Based on the diagnosis, a decision is made onchoice of a method of treatment - conservative or operative. If, as a result of the diagnosis, the malignancy of the tumor has not been established or the size of the goiter does not exceed the dimensions causing discomfort for breathing and swallowing, a decision is made on the use of drug therapy or irradiation with radioactive iodine. Otherwise, resection of thyroid tissue is prescribed.
Resection of thyroid gland is of 4 main types:
- removal of one of the thyroid glands;
- removal of the entire tissue of the thyroid gland;
- removal of part of the tissue of the entire thyroid gland;
- operation of lymph nodes.
Each type of resection can have both general and specific complications in the postoperative period.
All complications in the postoperative period can bedivided into 2 groups. The first group includes complications that are inherent in any surgical operation, and the second group includes specific complications inherent in surgical interventions in the area of thyroid removal.
Postoperative follow-up at the station
General complications are quite rare, the patient's condition is satisfactory and they occupy no more than 3% of cases, they are amenable to treatment:
- bleeding after surgery;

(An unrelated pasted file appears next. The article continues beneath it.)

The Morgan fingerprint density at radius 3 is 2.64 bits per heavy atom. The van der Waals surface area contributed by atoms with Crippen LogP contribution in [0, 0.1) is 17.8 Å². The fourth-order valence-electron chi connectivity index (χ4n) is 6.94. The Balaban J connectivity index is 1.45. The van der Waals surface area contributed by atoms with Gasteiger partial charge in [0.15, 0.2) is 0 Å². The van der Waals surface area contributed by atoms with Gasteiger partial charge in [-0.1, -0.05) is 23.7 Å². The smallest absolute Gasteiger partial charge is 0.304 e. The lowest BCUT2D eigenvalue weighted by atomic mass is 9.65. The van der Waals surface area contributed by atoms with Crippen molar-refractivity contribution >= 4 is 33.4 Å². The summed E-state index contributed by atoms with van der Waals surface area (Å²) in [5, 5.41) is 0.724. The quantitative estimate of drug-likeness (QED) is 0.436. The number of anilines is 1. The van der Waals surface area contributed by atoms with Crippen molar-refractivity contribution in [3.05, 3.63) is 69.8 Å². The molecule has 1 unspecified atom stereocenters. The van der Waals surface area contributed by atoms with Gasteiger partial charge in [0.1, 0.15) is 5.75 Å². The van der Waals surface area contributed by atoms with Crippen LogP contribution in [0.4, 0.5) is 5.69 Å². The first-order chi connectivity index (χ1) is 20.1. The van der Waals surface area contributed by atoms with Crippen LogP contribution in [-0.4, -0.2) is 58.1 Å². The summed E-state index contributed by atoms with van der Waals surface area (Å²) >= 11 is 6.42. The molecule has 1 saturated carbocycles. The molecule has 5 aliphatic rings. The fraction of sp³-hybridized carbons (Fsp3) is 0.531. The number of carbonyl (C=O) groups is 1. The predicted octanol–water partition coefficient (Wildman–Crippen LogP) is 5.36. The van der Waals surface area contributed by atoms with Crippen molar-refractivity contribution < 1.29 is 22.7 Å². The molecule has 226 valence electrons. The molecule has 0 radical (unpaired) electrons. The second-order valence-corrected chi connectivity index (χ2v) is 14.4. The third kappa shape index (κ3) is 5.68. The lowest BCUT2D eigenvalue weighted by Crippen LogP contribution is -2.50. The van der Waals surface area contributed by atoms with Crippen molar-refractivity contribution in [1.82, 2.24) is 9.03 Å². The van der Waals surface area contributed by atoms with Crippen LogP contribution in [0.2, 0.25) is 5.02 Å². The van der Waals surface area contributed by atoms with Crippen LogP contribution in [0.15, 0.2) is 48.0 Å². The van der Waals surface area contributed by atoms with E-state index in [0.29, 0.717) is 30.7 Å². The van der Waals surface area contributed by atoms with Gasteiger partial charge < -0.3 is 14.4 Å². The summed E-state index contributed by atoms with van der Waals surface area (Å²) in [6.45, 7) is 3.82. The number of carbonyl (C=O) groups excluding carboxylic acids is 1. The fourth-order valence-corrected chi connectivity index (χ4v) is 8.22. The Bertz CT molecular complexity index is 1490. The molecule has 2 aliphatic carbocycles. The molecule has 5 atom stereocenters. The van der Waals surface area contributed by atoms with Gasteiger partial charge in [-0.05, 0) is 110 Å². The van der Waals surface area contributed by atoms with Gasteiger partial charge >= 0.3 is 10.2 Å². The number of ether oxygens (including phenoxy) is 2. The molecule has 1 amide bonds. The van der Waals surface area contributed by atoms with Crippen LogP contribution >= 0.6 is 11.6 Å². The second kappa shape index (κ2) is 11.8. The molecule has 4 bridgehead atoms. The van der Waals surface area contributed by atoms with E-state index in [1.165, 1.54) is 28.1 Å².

- suppuration of a postoperative wound;
- postoperative edema of the neck.
If the operation was successful and the patient's conditionno worries, long-term rehabilitation, diet and recovery. If the operation has not gone quite smoothly, then the specific consequences of removing the thyroid tissue can be as follows:
- damage to one or both return nerves;
- the seam;
- full or partial loss of voice;
- hypothyroidism - a decrease in thyroid function due to the secretion of hormones.
The most common and unpleasant inpostoperative complication is damage to the recurrent nerve. The loss of voice can be restored in 80% of cases, but there is a danger of complete irreversible loss of voice. In this case, one more operation will be required to restore the disturbed recurrent nerve and attempt to restore the voice.
Suture at the site of surgery to remove the proportion of thyroid glandcan affect the voice tone change. The consequences of joint formation do not always require urgent intervention and treatment, since after a short time the seam can dissolve independently due to cellular metabolism at the site of the operation.
Postoperative condition of the patient will beto determine such consequences as hypothyroidism and hormonal imbalance that every patient will have to face after the operation on the thyroid gland and these consequences will have to be taken into account throughout the subsequent life. This is due to the fact that as part of the tissue or the entire tissue of the thyroid gland is removed, the gland can no longer secrete the desired amount of hormones.
Therefore, postoperative rehabilitation and allthe further life will be connected with preparations of hormonal replacement. Also for the rest of his life, it will be necessary to adhere to a not very strict, but still limited diet.